Upholstered Furniture Repair

Few things offer more comfort than an upholstered chair, but it may eventually need a repair. This Fix-It Guide on upholstered furniture repair tells how upholstered furniture works, what often goes wrong, how to identify an upholstered furniture problem, and what parts and tools you will need to fix it. It then gives simple step-by-step instructions for how to patch a tear or a hole in fabric or vinyl upholstery. You may need to refer to other Fix-It Guides for some upholstered furniture repairs.

How Does Upholstered Furniture Work?

Upholstered furniture is padded furniture that is covered with fabric, leather, or vinyl. A frame provides support and sets the shape of upholstered furniture. Cotton or foam padding gives the furniture lightweight mass, making it soft.

Fix-It Tip

The techniques for repairing upholstered furniture can easily be applied to repairing upholstery in a car, truck, boat, trailer, or anywhere else it is used. And the mattress you sleep on is actually upholstered furniture.

What Can Go Wrong with Upholstered Furniture?

Upholstered furniture can get dirty. The upholstery can be torn or burned. A seam can fail.

How Can I Identify an Upholstered Furniture Problem?

  • If your upholstered furniture is dirty, you can clean it with commercial upholstery cleaner. Make sure it is a cleaner intended for the specific type of upholstery you need to clean and follow the manufacturer’s instructions carefully. Or try a powerful oxygen cleaner. Whatever you use, test-clean an inconspicuous area first.
  • If cleaning isn’t sufficient and the upholstery is solid color, you can try spray-on coloring agents to give it a covering color.
  • If the upholstery suffers a tear or torn seam, you may be able to sew it (see the section on sewing in Tools) or glue it (see the section on adhesives in the Repair Stationary Things Fix-It Guide).
  • If the tear or seam cannot be sewn without showing, or there is a small hole, you may be able to patch it (see below).
  • If tacks come out of upholstered furniture, you can replace them.
  • If the frame is damaged, see the Wood Furniture Fix-It Guide for tips on repairing wood components.

What Do I Need for Upholstered Furniture Repair?

You can get upholstery materials and fabrics from an upholstery supply store, some fabric stores, and on the Internet. Adhesives are available at many retail stores. The tools you will need to fix upholstered furniture include these:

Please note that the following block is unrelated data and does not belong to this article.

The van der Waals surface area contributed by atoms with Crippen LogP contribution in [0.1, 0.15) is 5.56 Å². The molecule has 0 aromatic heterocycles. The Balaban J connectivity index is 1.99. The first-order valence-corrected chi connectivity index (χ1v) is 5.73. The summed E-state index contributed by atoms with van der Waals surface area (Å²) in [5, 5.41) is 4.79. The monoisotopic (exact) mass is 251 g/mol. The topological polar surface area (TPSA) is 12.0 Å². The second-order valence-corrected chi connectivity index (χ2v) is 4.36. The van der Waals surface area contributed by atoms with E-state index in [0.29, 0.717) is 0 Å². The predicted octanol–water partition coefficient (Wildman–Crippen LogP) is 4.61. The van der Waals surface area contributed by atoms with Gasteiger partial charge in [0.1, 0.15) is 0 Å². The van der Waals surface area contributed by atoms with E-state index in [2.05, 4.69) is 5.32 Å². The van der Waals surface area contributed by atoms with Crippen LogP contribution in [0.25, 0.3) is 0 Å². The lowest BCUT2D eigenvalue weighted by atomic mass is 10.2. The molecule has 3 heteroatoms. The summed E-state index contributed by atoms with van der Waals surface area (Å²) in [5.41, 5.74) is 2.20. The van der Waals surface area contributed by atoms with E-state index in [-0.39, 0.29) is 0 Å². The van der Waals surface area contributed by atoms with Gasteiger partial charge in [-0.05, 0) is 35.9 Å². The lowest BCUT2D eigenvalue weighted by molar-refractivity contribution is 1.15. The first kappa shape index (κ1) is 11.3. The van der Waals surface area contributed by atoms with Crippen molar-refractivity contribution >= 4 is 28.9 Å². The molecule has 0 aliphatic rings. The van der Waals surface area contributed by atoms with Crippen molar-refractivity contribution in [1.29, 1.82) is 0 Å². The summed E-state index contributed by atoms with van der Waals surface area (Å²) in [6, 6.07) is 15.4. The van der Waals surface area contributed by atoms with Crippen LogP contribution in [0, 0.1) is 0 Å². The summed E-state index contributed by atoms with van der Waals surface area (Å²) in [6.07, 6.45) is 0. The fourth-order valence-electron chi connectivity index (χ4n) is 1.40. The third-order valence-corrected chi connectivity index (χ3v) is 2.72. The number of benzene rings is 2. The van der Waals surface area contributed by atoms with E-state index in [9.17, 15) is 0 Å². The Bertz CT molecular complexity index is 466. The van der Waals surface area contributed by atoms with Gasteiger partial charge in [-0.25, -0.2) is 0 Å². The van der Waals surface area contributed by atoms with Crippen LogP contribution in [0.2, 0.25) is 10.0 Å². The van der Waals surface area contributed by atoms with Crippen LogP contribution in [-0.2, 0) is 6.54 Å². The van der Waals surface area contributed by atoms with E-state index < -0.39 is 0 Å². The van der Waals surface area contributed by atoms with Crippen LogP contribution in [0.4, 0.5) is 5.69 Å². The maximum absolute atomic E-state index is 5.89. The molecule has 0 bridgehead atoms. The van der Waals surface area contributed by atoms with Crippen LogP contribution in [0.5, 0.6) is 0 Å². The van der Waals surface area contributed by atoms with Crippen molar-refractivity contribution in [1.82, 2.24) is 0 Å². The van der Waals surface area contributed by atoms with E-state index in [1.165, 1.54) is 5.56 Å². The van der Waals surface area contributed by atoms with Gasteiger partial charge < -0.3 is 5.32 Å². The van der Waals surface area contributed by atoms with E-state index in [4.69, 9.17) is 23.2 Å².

• Upholstery needles
  • Sewing needles
  • Upholstery thread
  • Fabric adhesive
  • Spray-on color
  • Iron-on patches
  • Upholstery tacks
  • Small hammer
  • Electric iron

What Are the Steps to Upholstered Furniture Repair?

Upholstered Furniture Repair

You can purchase vinyl repair kits at larger hardware and automotive stores to repair a tear in vinyl upholstery.

Patch a tear in fabric or vinyl upholstery:

  1. Insert an iron-on patch through the tear so that the adhesive side contacts the backside of the torn fabric.
  2. Iron one side of the tear until the patch sticks firmly to the back of the cloth on that side.
  3. Adjust the torn spot for smoothness over the other side of the patch.
  4. Iron the second half of the patch, moving it toward the tear.
  5. If necessary, apply fabric adhesive to the tear for a stronger bond.
Upholstered Furniture Repair

Vinyl repair kits typically include a texture pad to duplicate the fabric’s texture for a seamless repair.

Fix-It Tip

Which adhesive will work best in repairing upholstered furniture? Check the adhesives section of the Repair Stationary Things Fix-It Guide for specific guidance, or take the fabric sample to an upholstery fabric or sewing supply store for assistance.

Patch a hole in fabric or vinyl upholstery:

  1. Locate and remove excess material from a hidden area of the upholstered furniture sufficiently large to cover the hole.
  2. Trim the upholstery to match the hole and surrounding pattern.
  3. Apply an iron-on patch (see above) or apply adhesive to a backing cloth to the back of the damaged area.
  4. Use fabric adhesive or a small iron-on patch to install the material patch in the hole.
  5. Allow the adhesive to fully dry before use.